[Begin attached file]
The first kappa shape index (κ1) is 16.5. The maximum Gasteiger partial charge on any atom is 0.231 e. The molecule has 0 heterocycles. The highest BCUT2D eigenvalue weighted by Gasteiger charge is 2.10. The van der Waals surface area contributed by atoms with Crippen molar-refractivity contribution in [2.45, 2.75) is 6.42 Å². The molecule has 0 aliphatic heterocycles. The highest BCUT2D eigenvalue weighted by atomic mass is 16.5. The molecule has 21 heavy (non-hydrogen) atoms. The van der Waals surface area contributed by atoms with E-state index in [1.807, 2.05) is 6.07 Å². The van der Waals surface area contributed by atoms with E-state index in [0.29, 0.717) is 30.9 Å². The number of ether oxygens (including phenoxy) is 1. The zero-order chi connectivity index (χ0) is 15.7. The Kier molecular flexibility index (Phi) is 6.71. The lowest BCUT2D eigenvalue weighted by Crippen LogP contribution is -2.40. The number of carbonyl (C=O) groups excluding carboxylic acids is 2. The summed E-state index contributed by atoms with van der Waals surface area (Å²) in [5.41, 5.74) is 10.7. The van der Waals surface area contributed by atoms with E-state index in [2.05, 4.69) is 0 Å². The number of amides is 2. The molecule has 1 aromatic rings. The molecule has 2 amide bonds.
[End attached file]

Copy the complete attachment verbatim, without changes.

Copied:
The first kappa shape index (κ1) is 16.5. The maximum Gasteiger partial charge on any atom is 0.231 e. The molecule has 0 heterocycles. The highest BCUT2D eigenvalue weighted by Gasteiger charge is 2.10. The van der Waals surface area contributed by atoms with Crippen molar-refractivity contribution in [2.45, 2.75) is 6.42 Å². The molecule has 0 aliphatic heterocycles. The highest BCUT2D eigenvalue weighted by atomic mass is 16.5. The molecule has 21 heavy (non-hydrogen) atoms. The van der Waals surface area contributed by atoms with E-state index in [1.807, 2.05) is 6.07 Å². The van der Waals surface area contributed by atoms with E-state index in [0.29, 0.717) is 30.9 Å². The number of ether oxygens (including phenoxy) is 1. The zero-order chi connectivity index (χ0) is 15.7. The Kier molecular flexibility index (Phi) is 6.71. The lowest BCUT2D eigenvalue weighted by Crippen LogP contribution is -2.40. The number of carbonyl (C=O) groups excluding carboxylic acids is 2. The summed E-state index contributed by atoms with van der Waals surface area (Å²) in [5.41, 5.74) is 10.7. The van der Waals surface area contributed by atoms with E-state index in [2.05, 4.69) is 0 Å². The number of amides is 2. The molecule has 1 aromatic rings. The molecule has 2 amide bonds.